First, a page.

1822 The design of the Greek flag was adopted by the First National Assembly at Epidaurus.

1830 The Great fire of New Orleans, Louisiana began.

1842  Dr. William Brydon, a surgeon in the British Army during the First Anglo-Afghan War, was the sole survivor of an army of 16,500 when he reached the safety of a garrison in Jalalabad.

1847  The Treaty of Cahuenga ended the Mexican-American War in California.

1885 Alfred Fuller, Canadian businessman, The “Fuller Brush Man”, was born (d. 1973).

1890 Thomas William Murphy or ‘Torpedo Billy’, became the first New Zealander to win a world title in professional boxing.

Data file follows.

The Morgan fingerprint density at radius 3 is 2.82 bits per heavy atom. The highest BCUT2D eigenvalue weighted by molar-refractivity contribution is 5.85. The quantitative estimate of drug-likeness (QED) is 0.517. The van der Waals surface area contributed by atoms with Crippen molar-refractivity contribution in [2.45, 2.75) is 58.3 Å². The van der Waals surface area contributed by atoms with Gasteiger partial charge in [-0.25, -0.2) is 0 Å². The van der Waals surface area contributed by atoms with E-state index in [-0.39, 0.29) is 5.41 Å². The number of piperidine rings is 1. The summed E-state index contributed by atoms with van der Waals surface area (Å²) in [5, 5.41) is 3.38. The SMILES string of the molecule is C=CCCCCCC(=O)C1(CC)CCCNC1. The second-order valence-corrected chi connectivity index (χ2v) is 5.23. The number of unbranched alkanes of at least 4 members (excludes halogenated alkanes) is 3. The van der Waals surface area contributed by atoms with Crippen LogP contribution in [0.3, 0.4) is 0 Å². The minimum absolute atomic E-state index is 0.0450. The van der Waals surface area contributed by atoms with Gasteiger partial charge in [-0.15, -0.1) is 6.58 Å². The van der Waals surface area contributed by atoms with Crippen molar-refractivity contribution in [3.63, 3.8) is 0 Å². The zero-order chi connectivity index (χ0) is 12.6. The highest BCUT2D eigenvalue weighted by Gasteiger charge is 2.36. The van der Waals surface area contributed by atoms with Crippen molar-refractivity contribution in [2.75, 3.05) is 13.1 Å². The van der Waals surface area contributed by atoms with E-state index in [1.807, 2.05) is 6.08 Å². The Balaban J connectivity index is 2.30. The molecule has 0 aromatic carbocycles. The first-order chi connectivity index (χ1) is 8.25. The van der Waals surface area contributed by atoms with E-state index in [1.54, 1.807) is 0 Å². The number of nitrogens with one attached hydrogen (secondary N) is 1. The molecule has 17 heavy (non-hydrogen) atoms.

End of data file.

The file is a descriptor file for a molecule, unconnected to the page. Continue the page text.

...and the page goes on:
'Torpedo' Billy Murphy wins the world featherweight boxing title

1890 – Jüri Uluots, Estonian journalist, lawyer, and politician, 7th Prime Minister of Estonia, was born (d. 1945).

1893 The Independent Labour Party of the UK had its first meeting.

1893 – U.S. Marines landed in Honolulu from the U.S.S. Boston to prevent the queen from abrogating the Bayonet Constitution.

1898  Emile Zola’s J’accuse exposed the Dreyfus affair.

1911  Sir Joh Bjelke-Petersen, NZ- born Premier of Queensland, was born (d. 2005).

1915 An earthquake in Avezzano, Italy killed 29,800.

1926 Michael Bond, British writer, was born.

1937 – Guy Dodson, New Zealand-English biochemist and academic, was born (d. 2012).

Guy Dodson.jpg

1937 George Reisman – US economist and author was born.

1939 The Black Friday bush fires burnt 20,000 square kilometres of land in Australia, claiming the lives of 71 people.

1942 Carol Cleveland, English actress and only significant female performer in Monty Python’s Flying Circus, was born.

1942  Henry Ford patented a plastic  automobile, which was 30% lighter than a regular car.